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Who is your midseason Rookie of the Year?
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Steve Aschburner: LaMelo Ball, Charlotte Hornets. Yes, the same guy who is going to be my end-of-season choice, barring something crazy. Ball has breathed life into the Hornets, playing — as numerous coaches have said — not just like the NBA’s top newcomer but a star in a rapidly approaching future. He quickly achieved that special status few rookies experience when his play started impacting Charlotte’s winning. He does what it takes on a given night, and his unselfishness sets a standard from which a lot of veteran players could learn.
Shaun Powell: LaMelo Ball is almost living up to the hype, which began when he was what, 6 years old? The kid is making highlight plays and is fun to watch. Remember, this game is also about entertainment and he actually has folks tuning in to the Hornets. Imagine that. His shooting was a major question coming into the season, yet those fears have subsided because he’s been better from deep than anyone thought (and is top 10 in steals). Love me some Tyrese Haliburton, too.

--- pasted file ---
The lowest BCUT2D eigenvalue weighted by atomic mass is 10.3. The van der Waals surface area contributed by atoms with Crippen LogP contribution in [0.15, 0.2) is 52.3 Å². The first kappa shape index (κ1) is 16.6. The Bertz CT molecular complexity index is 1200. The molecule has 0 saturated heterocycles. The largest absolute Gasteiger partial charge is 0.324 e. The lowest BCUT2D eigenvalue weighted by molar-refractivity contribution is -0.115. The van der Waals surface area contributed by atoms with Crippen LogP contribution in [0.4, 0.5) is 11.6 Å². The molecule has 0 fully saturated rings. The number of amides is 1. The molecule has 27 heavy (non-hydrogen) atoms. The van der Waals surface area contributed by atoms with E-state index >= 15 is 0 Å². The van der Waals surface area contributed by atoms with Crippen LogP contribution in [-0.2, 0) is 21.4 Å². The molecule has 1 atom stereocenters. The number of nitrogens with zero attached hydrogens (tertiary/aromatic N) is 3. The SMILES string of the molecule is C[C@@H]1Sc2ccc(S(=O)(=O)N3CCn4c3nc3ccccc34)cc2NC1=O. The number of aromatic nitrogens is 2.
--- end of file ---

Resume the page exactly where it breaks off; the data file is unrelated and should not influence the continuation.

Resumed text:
John Schuhmann: LaMelo Ball. The highlights and the boxscore numbers are obviously there. Ball has also been relatively efficient; his true shooting percentage of 56.1% is below the league average (57.2%), but ranks sixth among 13 rookies with at least 200 field goal attempts. He’s helping the Hornets, who’ve seen the league’s fourth biggest jump in point differential per 100 possessions, stay competitive in the East. Gordon Hayward has made a big impact and Charlotte has seen marked improvement from Terry Rozier, Miles Bridges and Malik Monk. But Ball’s playmaking has played a role in that improvement. He’s the real deal and not just a guy who makes fancy passes.
Michael C. Wright: The experts cautioned during the NBA draft process that LaMelo Ball could turn out to be a bust, but the 19-year-old has proved everybody wrong with his elite skillset, playmaking ability and sense of confidence that seems to rub off on the rest of the team. Ball leads all rookies in scoring (15.7 ppg) and assists (6.4), basically forcing his way into the starting lineup by Feb. 1 by making the most of the opportunities he was given. Hornets coach James Borrego raves about Ball’s ability to make passes and reads on all three levels, which is rare for a rookie. Besides that, Ball is just flat out fun to watch.